UPDATE 2: On Thursday, February 7, Apple fixed the FaceTime vulnerabilities in iOS 12.1.4 and a Supplemental Update for macOS Mojave 10.14.3.
On Monday, January 28, a serious flaw in FaceTime came to light that could allow a FaceTime caller to spy on a call recipient, even if the recipient ignored or declined the call. Apple has taken temporary measures to mitigate the flaw and has promised a complete fix "later this week." UPDATE 1: Apple issued a statement on Friday morning, formally apologizing for the FaceTime security bug and announcing that the promised client-side software update has been delayed until next week.
The flaw affects all devices running iOS 12.1 or later, and all devices running macOS Mojave 10.14.1 or later—in other words, devices capable of participating in Group FaceTime calls. It is unclear whether Apple Watch or HomePod, which also support Group FaceTime, are affected.
— Benji Mobb™ (@BmManski) January 28, 2019
As seen in various videos demonstrating the flaw, an attacker using an iPhone could initiate a FaceTime call with a victim, and while the call was still ringing, the attacker could swipe up, tap "Add Person" and select themself as a recipient, and FaceTime would immediately begin streaming audio from the victim's device. No user interaction was required on the victim's side.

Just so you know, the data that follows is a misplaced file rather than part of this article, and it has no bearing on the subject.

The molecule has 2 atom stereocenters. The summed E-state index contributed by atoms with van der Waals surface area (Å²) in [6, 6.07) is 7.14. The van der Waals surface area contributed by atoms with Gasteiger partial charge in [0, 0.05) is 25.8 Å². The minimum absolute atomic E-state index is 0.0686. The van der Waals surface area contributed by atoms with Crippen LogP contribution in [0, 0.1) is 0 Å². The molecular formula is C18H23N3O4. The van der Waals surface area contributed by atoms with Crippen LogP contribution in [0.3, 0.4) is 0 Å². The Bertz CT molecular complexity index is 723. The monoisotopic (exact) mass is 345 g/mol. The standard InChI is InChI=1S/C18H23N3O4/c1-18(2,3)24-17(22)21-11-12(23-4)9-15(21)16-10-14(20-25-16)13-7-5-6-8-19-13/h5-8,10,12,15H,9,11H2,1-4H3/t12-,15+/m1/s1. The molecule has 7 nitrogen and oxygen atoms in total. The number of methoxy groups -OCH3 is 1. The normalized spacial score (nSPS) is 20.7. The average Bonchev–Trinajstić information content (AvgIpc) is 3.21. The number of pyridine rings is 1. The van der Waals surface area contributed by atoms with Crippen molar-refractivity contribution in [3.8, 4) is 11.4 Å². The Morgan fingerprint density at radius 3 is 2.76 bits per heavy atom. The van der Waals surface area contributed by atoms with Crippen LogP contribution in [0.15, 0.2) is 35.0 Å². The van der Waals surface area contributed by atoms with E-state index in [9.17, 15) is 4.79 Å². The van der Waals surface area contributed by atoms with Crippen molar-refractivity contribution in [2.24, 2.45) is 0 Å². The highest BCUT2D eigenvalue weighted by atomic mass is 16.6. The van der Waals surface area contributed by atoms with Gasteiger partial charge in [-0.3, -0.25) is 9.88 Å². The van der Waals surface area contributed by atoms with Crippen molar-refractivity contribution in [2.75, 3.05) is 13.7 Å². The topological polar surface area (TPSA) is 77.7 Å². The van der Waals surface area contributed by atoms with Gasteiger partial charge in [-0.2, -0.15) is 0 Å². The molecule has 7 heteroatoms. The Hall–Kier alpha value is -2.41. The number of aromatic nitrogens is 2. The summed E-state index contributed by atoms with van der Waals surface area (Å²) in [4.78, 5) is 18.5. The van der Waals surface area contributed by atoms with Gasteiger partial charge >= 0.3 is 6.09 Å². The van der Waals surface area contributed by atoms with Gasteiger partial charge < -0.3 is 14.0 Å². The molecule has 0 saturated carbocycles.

But this attack isn't limited to just audio; it was also possible to spy on the victim's camera.
FaceTime video camera spying in action. Credit: MacRumors
If a victim attempted to decline the FaceTime call by pressing their iPhone's power button, the victim's device would instead immediately begin streaming video from their front-facing camera to the attacker. On the victim's device, it would still appear as though the call was waiting to be answered, with no visual indicator that video was being streamed from their device. (Unlike Macs, iPhone and iPad notably lack an indicator light that shows when the camera is in use.)
On Monday evening, Apple took its Group FaceTime feature offline as a temporary mitigation for the problem. Meanwhile, the company promised to eliminate the spying bugs via a software update that will be released "later this week."
Apple's temporary fix is to disable Group FaceTime worldwide.
The issue hasn't gone unnoticed outside of geek and social media circles.
New York governor Andrew Cuomo issued a "consumer alert" about the issue, saying he was "deeply concerned by this irresponsible bug that can be exploited for unscrupulous purposes," and he urged Apple "to release the fix without delay."
— ABC News (@ABC) January 29, 2019
Although some media reports, as well as Governor Cuomo's alert, have called on users to disable FaceTime until a fix is made available, this should no longer be necessary now that Apple has taken the Group FaceTime service offline server-side until a software update can be made available for affected devices.
How can I learn more?
We'll discuss the FaceTime flaw on this week's edition of the Intego Mac Podcast, so be sure to subscribe to make sure you don't miss any episodes. You'll also want to subscribe to our e-mail newsletter and keep an eye here on The Mac Security Blog for updates.